Monday, September 17, 2012

Love, in Theory by E. J. Levy

Title: Love, in Theory
Author: E. J. Levy

Genre: Fiction (Short Stories / Relationships / Midwest / Single Women / Divorces / LGBT / Weddings / University Life)
Publisher/Publication Date: University of Georgia Press (9/15/2012)
Source: TLC Book Tours

Rating: Loved, in reality, not theory.
Did I finish?: I did, and I reread about half the stories!
One-sentence summary: Ten short stories on love, loss, and everything in between.

Do I like the cover?: I looooove the cover -- it's kind of like a mock flow chart identifying the various themes

I'm reminded of...: Aislinn Hunter, Tara L. Masih,

First line: It's not like we believed that they were the sons of God or anything, but for a while (before Dr. Davidson and all the publicity, before it became a story, when we were still just folks caught up in the mystery of the thing), we felt kind of special -- chosen, you might say -- to be host to the three Christs of Moose Lake, Minnesota., from 'The Three Christs of Moose Lake, Minnesota'

Buy, Borrow, or Avoid?: Borrow or buy -- this is marvelously crafted fiction, tight and emotional, pretty and captivating.

Why did I get this book?: The title -- I love it so -- and Levy was award the Flannery O'Connor Award for Short Fiction which seemed very promising!

Review: You know how when you meet someone, and you immediately decide they're a total snob and you hate their guts, and then you spend more time with them and you realize you were totally wrong and this person is actually wildly cool, and now you've got to backpedal to all your friends about how that person is actually not as awful as you originally said...? Well, that's exactly my experience with this book.

On Friday I blogged about how I was kind of on the fence about this book because there's adultery and a lesbian who falls for a married man, and I definitely had my eyeballs rolling as I opened the first page. Ooops.

I loved this collection. (Not in theory, either, but for real.)

Every story was like, I don't know, something delectable and redolent. Be it a piece of chocolate or a slice of cake or a gorgeous aria -- Levy's writing sucked me in from the first line and I wanted to savor her stories, linger with them.

The characters felt real, immediately, their emotional state familiar and resonant, and their challenges and conflicts achingly, uncomfortably articulated. In the much feared 'Theory of Dramatic Action', with the lesbian and married man, I found a character I could relate to and understand, and a poignant situation that made me tear up a little. The volume's opening story, 'The Best Way Not to Freeze', about a woman's first real love, was so good I read it twice, then read it to my wife, then to a friend. After that, when I started reading 'The Three Christs of Moose Lake, Minnesota' to my wife, she just took the volume from my hands to inhale on her own. (I raced through this book in one night, then reread almost all the stories over the following two days.)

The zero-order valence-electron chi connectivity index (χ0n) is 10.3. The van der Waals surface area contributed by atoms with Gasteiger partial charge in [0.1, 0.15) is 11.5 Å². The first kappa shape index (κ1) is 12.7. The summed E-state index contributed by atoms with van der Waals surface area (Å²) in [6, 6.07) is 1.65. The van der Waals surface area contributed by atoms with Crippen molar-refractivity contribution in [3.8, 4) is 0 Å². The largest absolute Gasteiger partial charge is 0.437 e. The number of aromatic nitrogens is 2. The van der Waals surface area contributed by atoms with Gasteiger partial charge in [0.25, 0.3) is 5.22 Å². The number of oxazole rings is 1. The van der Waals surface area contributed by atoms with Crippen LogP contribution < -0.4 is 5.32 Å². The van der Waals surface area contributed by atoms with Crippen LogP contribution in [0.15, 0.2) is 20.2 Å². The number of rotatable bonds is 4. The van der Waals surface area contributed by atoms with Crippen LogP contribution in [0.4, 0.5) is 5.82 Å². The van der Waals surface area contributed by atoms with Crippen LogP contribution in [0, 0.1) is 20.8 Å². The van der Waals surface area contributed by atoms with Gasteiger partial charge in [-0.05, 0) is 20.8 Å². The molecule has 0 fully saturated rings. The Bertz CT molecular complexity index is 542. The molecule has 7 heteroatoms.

I have to stop saying I dislike short fiction because clearly, I do like it. These snapshots of relationships, of people, of emotional landscapes are as satisfying as a chunky novel. Maybe more so -- they're like the first bite of a fabulous meal. You want the taste to linger, but it disappears. The next story, the next bite, is just as intriguing. The only perk is, after glutting myself on Levy's book, I still wanted more.

27 comments:

  1. sounds marvelous, marvelous, marvelous!

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    1. It was so good. I'm so sad I can't offer a giveaway copy because I want to shove this into everyone's hands. I'm not going to part with my copy either -- it's so going into the reread pile. I forget words I'm so wild about this one!

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    2. Oh, Audra, thank you so much for absolutely *making* my new year's day (Rosh Hashanah, that is)! Just read your very insightful and generous review--and wanted to send heartfelt thanks! (BTW, I LOVE the book's cover, too! Huge thanks to the wonderful folks at the press and especially to designer Kaelin Broaddus for that!)

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    3. Ms. Levy -- thank you so much for stopping by and for your kind words! The cover of this book is just perfect -- captures the feel and setting of your stories perfectly. Wonderful collection!

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  2. I also love the cover and title, and love your first paragraph in your Review section. I may have to break my "no short stories" rule and seek this one out!

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    1. Do, do! The stories are *so* complete -- but such powerful little gut punches -- if there was a collection to try, this might be it. Looooved it!

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  3. Ooh nice. And I like the cover (what is it with you and awesome covers?).

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    1. I totally select books by cover -- I'm so influenced by the pretty!